Altium Focuses on Design Education

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Altium keeps its eyes on the designers of the future. The company has been working with colleges and universities for years, providing free seats of Altium Designer for the next generation of PCB designers and design engineers. At IPC APEX EXPO 2023, Altium will be providing software for the finalists in the IPC Design Competition just as it did last year. They offer a variety of other educational programs as well, including Upverter classes and a design competition that aims to address environmental change.

Here, Rea Callender, Altium’s VP of education, discusses its educational programs and plans for the week of the show.

Q: You head up your education programs. Tell us about some of the company’s educational efforts.

A: Our mission is to attract talent to the field of electronics design, and equip students with the proper skills so that they can enter the workforce and drive the next generation of technology and innovation to a higher level.

In addition to Upverter Education, our most recent initiative, Altium Education, prepares college students to advance to industry-level printed circuit board design and manufacturing careers. Altium Education offers a free Altium Designer student license and curriculum for college and university students interested in engineering and electronics design. Our courses take students step-by-step from learning the basics of electronics to designing their first printed circuit boards. 

We have taken a unique approach by developing the curriculum needed to teach PCB design and providing free Altium Designer licenses. Educators are using the curriculum to introduce PCB design in multiple ways in universities globally, ranging from a prerequisite for EE courses at the University of Pennsylvania to a standalone PCB design course to be launched by MIT.

Our mission is to provide equal access to all, with specific outreach to women in electronics design to expand the pool of talent. Today, women comprise only 28% of the workforce in STEM fields. To address this concern, we are launching a scholarship program for women enrolled in universities and colleges. The scholarship provides free Altium Professional Training and Altium Designer licenses. Currently, 50 women are enrolled in the pilot program, from countries including Brazil, India, and Pakistan. The first year goal is to provide over $1 million in grants to 175 women students worldwide.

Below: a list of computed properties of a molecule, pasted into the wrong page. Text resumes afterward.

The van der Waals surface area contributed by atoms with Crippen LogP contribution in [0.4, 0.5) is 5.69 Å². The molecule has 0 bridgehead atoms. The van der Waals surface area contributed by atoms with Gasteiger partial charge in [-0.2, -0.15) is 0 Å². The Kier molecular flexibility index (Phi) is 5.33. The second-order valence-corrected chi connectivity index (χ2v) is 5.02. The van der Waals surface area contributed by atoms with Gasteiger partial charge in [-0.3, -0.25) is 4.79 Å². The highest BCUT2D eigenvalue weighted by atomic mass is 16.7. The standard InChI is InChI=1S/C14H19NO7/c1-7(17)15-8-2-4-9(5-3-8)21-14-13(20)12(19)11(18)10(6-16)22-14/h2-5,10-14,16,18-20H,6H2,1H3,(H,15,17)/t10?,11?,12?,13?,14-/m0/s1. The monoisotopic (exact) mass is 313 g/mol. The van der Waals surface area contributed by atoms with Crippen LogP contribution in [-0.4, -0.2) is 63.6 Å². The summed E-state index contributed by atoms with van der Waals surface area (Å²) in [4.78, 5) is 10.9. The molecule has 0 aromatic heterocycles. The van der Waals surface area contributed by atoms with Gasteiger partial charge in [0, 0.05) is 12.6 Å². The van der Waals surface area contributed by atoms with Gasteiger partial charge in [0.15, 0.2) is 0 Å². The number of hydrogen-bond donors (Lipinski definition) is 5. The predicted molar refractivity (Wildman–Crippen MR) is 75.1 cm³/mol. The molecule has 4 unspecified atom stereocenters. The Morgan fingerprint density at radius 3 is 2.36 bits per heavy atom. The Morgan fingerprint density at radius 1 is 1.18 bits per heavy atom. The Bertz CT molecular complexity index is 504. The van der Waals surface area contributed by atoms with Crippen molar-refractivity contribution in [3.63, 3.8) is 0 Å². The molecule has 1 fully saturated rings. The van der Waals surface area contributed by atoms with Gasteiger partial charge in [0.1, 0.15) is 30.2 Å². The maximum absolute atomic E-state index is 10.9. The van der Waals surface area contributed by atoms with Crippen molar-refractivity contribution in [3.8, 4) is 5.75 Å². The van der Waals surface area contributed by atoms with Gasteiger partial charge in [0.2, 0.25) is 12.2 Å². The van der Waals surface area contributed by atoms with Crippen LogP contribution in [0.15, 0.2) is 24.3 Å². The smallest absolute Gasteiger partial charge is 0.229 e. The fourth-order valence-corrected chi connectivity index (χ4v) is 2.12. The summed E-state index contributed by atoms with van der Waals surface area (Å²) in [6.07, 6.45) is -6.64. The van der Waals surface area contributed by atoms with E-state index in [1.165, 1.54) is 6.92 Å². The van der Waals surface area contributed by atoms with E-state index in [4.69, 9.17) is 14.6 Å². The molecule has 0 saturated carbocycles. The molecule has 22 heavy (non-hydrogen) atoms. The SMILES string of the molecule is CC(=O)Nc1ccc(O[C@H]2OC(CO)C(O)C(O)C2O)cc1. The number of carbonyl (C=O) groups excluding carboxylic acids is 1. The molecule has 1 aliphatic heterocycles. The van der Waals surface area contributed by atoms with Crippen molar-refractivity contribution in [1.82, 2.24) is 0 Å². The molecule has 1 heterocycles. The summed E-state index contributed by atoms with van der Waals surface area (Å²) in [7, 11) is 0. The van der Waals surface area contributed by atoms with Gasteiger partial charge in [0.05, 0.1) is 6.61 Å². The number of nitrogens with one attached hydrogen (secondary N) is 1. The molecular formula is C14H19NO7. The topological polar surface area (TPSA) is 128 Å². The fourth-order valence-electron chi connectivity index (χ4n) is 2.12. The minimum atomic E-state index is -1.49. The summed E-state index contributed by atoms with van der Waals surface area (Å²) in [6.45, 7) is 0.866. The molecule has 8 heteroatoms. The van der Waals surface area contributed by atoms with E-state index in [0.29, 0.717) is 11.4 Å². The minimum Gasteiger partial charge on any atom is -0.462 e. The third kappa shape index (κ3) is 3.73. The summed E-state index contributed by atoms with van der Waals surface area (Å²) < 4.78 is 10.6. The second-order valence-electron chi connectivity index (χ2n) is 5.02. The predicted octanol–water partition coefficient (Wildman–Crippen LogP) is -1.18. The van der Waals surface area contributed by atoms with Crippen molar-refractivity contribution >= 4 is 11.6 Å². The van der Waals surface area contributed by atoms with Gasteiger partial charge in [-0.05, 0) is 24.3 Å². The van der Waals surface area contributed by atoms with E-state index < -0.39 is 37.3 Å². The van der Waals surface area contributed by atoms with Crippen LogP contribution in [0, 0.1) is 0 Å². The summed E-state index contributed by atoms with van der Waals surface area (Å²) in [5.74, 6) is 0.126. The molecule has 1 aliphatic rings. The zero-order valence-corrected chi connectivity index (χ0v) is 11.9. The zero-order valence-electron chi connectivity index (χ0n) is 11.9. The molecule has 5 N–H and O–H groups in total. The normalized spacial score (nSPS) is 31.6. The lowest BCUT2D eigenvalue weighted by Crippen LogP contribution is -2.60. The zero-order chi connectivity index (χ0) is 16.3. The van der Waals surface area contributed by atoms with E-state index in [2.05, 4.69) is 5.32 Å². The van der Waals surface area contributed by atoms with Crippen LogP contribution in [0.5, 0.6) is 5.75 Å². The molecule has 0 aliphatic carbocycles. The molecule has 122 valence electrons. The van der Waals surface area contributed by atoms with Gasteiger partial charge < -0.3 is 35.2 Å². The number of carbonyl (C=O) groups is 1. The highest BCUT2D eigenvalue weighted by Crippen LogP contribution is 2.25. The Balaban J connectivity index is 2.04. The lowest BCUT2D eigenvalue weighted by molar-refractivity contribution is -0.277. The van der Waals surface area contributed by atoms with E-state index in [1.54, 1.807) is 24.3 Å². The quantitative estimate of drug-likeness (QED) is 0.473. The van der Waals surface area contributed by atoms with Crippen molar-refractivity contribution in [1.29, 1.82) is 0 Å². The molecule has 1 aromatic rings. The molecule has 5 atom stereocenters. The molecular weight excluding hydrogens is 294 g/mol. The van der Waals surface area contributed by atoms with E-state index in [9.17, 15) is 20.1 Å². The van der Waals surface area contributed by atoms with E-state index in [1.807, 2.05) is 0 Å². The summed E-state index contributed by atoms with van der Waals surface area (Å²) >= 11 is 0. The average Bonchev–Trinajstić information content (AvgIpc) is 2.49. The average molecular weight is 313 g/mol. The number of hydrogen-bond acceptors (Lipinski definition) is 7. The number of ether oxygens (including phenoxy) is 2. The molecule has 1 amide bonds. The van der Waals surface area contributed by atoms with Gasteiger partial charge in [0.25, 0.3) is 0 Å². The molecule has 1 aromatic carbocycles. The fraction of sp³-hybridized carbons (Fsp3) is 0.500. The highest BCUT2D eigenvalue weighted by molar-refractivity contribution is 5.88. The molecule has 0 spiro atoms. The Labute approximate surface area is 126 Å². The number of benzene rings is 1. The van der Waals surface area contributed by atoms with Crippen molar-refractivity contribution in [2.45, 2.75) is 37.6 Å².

Q: For the second year in a row, you are providing software for the finalists in the IPC Design Competition, while also being involved in the PCBeTheChange Global Design Competition. This contest is co-sponsored by Altium, the IPC Education Foundation, and Ardurino. Tell us about it.

A: Yes, this is our second annual PCB design contest focused on Innovation for Environmental Change. Last year we had an amazing turnout with 87 teams from 17 countries. It was fascinating to see the projects and designs coming from high school and college students from around the world.

We are delighted to support emerging engineers in this way and we are looking forward to an incredible turnout this year as well. We launched the contest in August and competition winners will be announced mid-December.

To read this entire conversation, which appeared in the December 2022 issue of Design007 Magazine, click here.


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